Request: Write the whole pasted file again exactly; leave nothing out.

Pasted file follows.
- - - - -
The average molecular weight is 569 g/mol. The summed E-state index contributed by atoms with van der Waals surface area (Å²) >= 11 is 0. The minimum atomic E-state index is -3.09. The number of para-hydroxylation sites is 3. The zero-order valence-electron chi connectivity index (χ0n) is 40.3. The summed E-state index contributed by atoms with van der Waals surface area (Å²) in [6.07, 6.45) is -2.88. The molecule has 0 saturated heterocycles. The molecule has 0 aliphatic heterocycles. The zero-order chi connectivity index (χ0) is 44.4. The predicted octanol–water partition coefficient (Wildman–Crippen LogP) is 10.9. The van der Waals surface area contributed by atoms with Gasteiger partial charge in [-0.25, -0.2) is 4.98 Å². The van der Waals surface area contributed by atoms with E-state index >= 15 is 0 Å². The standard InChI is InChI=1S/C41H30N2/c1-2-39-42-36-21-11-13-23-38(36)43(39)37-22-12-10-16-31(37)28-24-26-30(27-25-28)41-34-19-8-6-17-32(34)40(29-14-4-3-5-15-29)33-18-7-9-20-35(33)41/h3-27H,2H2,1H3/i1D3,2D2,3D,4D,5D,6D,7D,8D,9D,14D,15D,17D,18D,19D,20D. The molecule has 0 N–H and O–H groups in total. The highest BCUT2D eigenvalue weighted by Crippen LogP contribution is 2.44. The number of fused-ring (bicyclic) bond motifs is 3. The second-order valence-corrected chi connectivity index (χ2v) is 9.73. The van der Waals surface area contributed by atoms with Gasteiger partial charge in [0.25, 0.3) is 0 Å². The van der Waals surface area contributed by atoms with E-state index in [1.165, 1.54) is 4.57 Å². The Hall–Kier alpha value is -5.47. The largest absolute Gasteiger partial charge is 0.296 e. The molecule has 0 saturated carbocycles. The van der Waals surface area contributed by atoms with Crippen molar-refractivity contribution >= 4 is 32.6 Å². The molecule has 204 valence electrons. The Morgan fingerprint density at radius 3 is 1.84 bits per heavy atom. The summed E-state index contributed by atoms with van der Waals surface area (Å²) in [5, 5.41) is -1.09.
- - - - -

The average molecular weight is 569 g/mol. The summed E-state index contributed by atoms with van der Waals surface area (Å²) >= 11 is 0. The minimum atomic E-state index is -3.09. The number of para-hydroxylation sites is 3. The zero-order valence-electron chi connectivity index (χ0n) is 40.3. The summed E-state index contributed by atoms with van der Waals surface area (Å²) in [6.07, 6.45) is -2.88. The molecule has 0 saturated heterocycles. The molecule has 0 aliphatic heterocycles. The zero-order chi connectivity index (χ0) is 44.4. The predicted octanol–water partition coefficient (Wildman–Crippen LogP) is 10.9. The van der Waals surface area contributed by atoms with Gasteiger partial charge in [-0.25, -0.2) is 4.98 Å². The van der Waals surface area contributed by atoms with E-state index >= 15 is 0 Å². The standard InChI is InChI=1S/C41H30N2/c1-2-39-42-36-21-11-13-23-38(36)43(39)37-22-12-10-16-31(37)28-24-26-30(27-25-28)41-34-19-8-6-17-32(34)40(29-14-4-3-5-15-29)33-18-7-9-20-35(33)41/h3-27H,2H2,1H3/i1D3,2D2,3D,4D,5D,6D,7D,8D,9D,14D,15D,17D,18D,19D,20D. The molecule has 0 N–H and O–H groups in total. The highest BCUT2D eigenvalue weighted by Crippen LogP contribution is 2.44. The number of fused-ring (bicyclic) bond motifs is 3. The second-order valence-corrected chi connectivity index (χ2v) is 9.73. The van der Waals surface area contributed by atoms with Gasteiger partial charge in [0.25, 0.3) is 0 Å². The van der Waals surface area contributed by atoms with E-state index in [1.165, 1.54) is 4.57 Å². The Hall–Kier alpha value is -5.47. The largest absolute Gasteiger partial charge is 0.296 e. The molecule has 0 saturated carbocycles. The van der Waals surface area contributed by atoms with Crippen molar-refractivity contribution >= 4 is 32.6 Å². The molecule has 204 valence electrons. The Morgan fingerprint density at radius 3 is 1.84 bits per heavy atom. The summed E-state index contributed by atoms with van der Waals surface area (Å²) in [5, 5.41) is -1.09.